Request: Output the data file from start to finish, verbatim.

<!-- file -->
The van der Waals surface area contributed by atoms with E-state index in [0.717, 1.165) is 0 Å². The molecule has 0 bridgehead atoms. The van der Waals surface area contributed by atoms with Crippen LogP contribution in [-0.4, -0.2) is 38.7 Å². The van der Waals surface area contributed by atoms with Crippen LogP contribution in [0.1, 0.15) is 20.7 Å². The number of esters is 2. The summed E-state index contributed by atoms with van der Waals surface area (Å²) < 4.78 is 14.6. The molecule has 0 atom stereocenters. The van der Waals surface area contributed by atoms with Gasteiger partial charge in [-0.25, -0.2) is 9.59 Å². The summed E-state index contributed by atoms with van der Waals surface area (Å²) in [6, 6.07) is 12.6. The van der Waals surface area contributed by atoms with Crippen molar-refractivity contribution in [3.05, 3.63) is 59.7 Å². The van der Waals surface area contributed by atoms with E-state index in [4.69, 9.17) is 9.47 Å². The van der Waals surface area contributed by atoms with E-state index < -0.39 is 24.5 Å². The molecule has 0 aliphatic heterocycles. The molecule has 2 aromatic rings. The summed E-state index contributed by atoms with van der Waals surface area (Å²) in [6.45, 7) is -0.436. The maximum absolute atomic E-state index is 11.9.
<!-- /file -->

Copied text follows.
The van der Waals surface area contributed by atoms with E-state index in [0.717, 1.165) is 0 Å². The molecule has 0 bridgehead atoms. The van der Waals surface area contributed by atoms with Crippen LogP contribution in [-0.4, -0.2) is 38.7 Å². The van der Waals surface area contributed by atoms with Crippen LogP contribution in [0.1, 0.15) is 20.7 Å². The number of esters is 2. The summed E-state index contributed by atoms with van der Waals surface area (Å²) < 4.78 is 14.6. The molecule has 0 atom stereocenters. The van der Waals surface area contributed by atoms with Gasteiger partial charge in [-0.25, -0.2) is 9.59 Å². The summed E-state index contributed by atoms with van der Waals surface area (Å²) in [6, 6.07) is 12.6. The van der Waals surface area contributed by atoms with Crippen molar-refractivity contribution in [3.05, 3.63) is 59.7 Å². The van der Waals surface area contributed by atoms with E-state index in [4.69, 9.17) is 9.47 Å². The van der Waals surface area contributed by atoms with E-state index < -0.39 is 24.5 Å². The molecule has 0 aliphatic heterocycles. The molecule has 2 aromatic rings. The summed E-state index contributed by atoms with van der Waals surface area (Å²) in [6.45, 7) is -0.436. The maximum absolute atomic E-state index is 11.9.